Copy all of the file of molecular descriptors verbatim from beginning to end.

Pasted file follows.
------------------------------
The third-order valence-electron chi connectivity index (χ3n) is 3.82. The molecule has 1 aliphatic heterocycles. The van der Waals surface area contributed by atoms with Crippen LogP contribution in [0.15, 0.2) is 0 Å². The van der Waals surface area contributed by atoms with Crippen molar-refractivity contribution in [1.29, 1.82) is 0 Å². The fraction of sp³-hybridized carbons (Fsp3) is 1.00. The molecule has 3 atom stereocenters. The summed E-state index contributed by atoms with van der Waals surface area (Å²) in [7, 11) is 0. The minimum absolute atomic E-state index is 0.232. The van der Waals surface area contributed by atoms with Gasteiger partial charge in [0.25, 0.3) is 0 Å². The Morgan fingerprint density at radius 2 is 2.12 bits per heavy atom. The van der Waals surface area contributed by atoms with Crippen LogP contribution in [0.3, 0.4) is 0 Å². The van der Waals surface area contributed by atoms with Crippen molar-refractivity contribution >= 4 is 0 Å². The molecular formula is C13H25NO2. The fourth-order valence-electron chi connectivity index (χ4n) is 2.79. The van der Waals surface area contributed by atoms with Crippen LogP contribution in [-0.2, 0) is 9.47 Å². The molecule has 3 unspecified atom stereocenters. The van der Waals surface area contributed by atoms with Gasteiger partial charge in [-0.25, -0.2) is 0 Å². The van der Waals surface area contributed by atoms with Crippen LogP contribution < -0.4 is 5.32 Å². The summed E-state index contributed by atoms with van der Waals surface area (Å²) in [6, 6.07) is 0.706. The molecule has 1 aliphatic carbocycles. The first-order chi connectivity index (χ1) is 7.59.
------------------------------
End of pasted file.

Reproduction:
The third-order valence-electron chi connectivity index (χ3n) is 3.82. The molecule has 1 aliphatic heterocycles. The van der Waals surface area contributed by atoms with Crippen LogP contribution in [0.15, 0.2) is 0 Å². The van der Waals surface area contributed by atoms with Crippen molar-refractivity contribution in [1.29, 1.82) is 0 Å². The fraction of sp³-hybridized carbons (Fsp3) is 1.00. The molecule has 3 atom stereocenters. The summed E-state index contributed by atoms with van der Waals surface area (Å²) in [7, 11) is 0. The minimum absolute atomic E-state index is 0.232. The van der Waals surface area contributed by atoms with Gasteiger partial charge in [0.25, 0.3) is 0 Å². The Morgan fingerprint density at radius 2 is 2.12 bits per heavy atom. The van der Waals surface area contributed by atoms with Crippen LogP contribution in [0.3, 0.4) is 0 Å². The van der Waals surface area contributed by atoms with Crippen molar-refractivity contribution >= 4 is 0 Å². The molecular formula is C13H25NO2. The fourth-order valence-electron chi connectivity index (χ4n) is 2.79. The van der Waals surface area contributed by atoms with Crippen LogP contribution in [-0.2, 0) is 9.47 Å². The molecule has 3 unspecified atom stereocenters. The van der Waals surface area contributed by atoms with Gasteiger partial charge in [-0.25, -0.2) is 0 Å². The van der Waals surface area contributed by atoms with Crippen LogP contribution < -0.4 is 5.32 Å². The summed E-state index contributed by atoms with van der Waals surface area (Å²) in [6, 6.07) is 0.706. The molecule has 1 aliphatic carbocycles. The first-order chi connectivity index (χ1) is 7.59.